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ENTERED according to the Act of Congress, in the year 1837,

By ALLAN POLLOCK, Jr. in the Clerk's Office of the Southern District of New-York.


112 Fulton Street.


From the Hon. Judge Hitchcock of Alabama.

New York, 13th March, 1837. ALLAN POLLOCK, Jr. Esq. Sir: I have given a cursory perusal (all that my time would allow,) to the work, entitled “ A Practical Treatise on the Law of Slavery," upon which

you have requested my opinion.

As an abstract of the decisions to be found in the American Reports, upon that subject, arranged under convenient heads, I have no doubt it will be a valuable work for the use of the members, particularly of the Southern Bar of the United States.

Respectfully, your obdt. servt. H. HITCHCOCK.

From the New York Mercantile Advertiser. Slavery. The proof sheets of a new work on this subject, which will be published next week by Mr. Pollock, 92 Fulton street, have been submitted to us. It is a compilation of all the decisions made on that subject in the several Courts of the United States, and State Courts, with copious notes and references to the statutes and other authorities, systematically arranged,- 1 vol. 500 pages 8vo.From a recommendation of the Hon. Judge Hitchcock, of Alabama, we have no doubt of its accuracy and usefulness, especially to the southern bar ; and at this particular time, a work of considerable interest at the north. It is rarely we take up a book that is its equal in point of printing and paper, and it reflects great credit on Messrs. Craighead and Allen, who are the printers. It will stand a comparison with the best London publications, and we should be glad to see all other publishers pursue the same course in getting up their works that Mr. Pollock has done.

From the New York Star. Work on Slavery --A most important work is nearly ready for publication, and will be issued next week by Mr. Pollock, 92 Fulton street. It is a compilation of all the decisions made on the subject of slavery by the several Courts of the United States and State Courts, with copious notes, indexes, &c. &c. by J. D. Wheeler, Esq. and very elegantly printed by Craighead & Allen. At this crisis we should say such a work is of great interest and value, and should have a great circulation in the Southern States, as well as those States in which the question is agitating.



Can furnish the following work; by the single copy, or wholesale-viz :

A PRACTICAL ABRIDGEMENT of AMERICAN COMMON LAW CASES, argued and determined in the Courts of the several states, and the United States Courts, from the earliest period to the present time; alphabetically arranged; with Notes and References to the Statutes of each State, and analagous Adjudications—Comprising under the several titles, a Practical Treatise on the different branches of the Common Law.-By J. D. WHEELER, Esq. Counsellor at Law. 8 vols. royal octavo—price $6 per vol. in calf extra.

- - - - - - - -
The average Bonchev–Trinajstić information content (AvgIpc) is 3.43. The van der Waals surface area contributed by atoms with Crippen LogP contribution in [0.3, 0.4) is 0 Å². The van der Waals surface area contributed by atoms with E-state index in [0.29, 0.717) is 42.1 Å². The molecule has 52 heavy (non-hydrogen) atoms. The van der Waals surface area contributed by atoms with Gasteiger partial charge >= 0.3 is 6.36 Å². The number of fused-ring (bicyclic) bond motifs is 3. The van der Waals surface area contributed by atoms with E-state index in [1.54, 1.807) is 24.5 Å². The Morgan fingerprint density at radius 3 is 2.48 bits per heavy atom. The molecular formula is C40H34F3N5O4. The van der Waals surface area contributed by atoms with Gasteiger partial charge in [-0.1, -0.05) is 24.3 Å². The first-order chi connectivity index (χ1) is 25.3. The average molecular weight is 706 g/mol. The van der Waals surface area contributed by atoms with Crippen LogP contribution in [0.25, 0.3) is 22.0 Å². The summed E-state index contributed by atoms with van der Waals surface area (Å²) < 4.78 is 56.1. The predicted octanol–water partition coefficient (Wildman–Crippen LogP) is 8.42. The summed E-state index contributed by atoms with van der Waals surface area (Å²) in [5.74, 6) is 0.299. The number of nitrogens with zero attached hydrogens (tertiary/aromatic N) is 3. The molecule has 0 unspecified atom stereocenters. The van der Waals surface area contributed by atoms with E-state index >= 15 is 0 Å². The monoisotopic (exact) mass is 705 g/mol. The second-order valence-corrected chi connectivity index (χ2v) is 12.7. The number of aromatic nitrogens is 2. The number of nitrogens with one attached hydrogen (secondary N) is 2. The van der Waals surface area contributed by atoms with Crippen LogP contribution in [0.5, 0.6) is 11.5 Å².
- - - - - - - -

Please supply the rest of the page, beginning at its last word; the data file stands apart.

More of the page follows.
Among the letters received commendatory of this Abridgement, are the following from Chancellor Kent and Chief Justice Marshall.

SIR :- I have curiously looked over the first volume of Wheeler's Practical Abridgement of Common Law Cases, which you were so obliging as to send me. As far as I have had time to examine the work, I have found it ably and accurately executed. The rapid multiplication of American Reports, suggests the necessity and value of such an undertaking, and when it shall be completed, in the manner and style it has commenced, it will, and ought to become, an indispensable part of a Lawyer's Library. I wish the Editor and publishers of the Abridgement, the utmost patronage and success. Your's respectfully, Jares KENT.

From Chief Justice Marshall, dated Richmond, April 16, 1834. SiR :- I received your letter of the 21st March, accompanying the first volume of Wheeler's Practical Abridgement of American Common Law Cases, which I have read rapidly. The plan is well adapted to the object of the writer, which is certainly a valuable one, to furnish the profession with some information respecting the decisions and peculiar statutory provisions of the different States which compose our great Republic. Reports have multiplied so enormously, that they can be collected only in public libraries, or in those of the wealthy and curious : ihis interesting communication, therefore, can be communicated only by means of Abridgements, or Treatises, such as Story's Conflict of Laws. The plan on which Mr. Wheeler has executed his abridgement, appears to me judicious; he has presented with the necessary brevity, the very point decided in the words of the Court. To speak positively on the accuracy of the selections, would require an intimate knowledge with the Reports themselves, to which I have no pretensions ; but so far as I am acquainted with them, I am satisfied in his fidelity. Very respectfully,

JOHN MARSHALL. A PRACTICAL and ELEMENTARY ABRIDGEMENT of the cases argued and determined in the Courts of King's Bench, Common Pleas, Exchequer, and at Nisi Prius, from the restoration in 1660, to Michaelmas Term, IV Geo. 4, with important manuscript cases, alphabetically and chronologically arranged and translated, with copious notes and references to the year books, analagous adjudications, text writers and statutes, specifying what decisions have been affirmed, recognised, qualified or overruled, comprising under several titles, a Practical Treatise on the different branches of the Common Law, by CHARLES PETERSDORF, Esq. of the Middle Temple. 15 vols. royal otavo.

A supplement to the above work-being an abridgment of the cases decided in the same Courts from 4th Geo. IV to the present time, by ELISHA HAMMOND, Esq. in 2 vols. royal octavo.

Wheaton's Reports of the Supreme Court of the United States, in 12 vols. (nearly out of print.)

Law Books of all kinds furnished at the lowest prices for cash.

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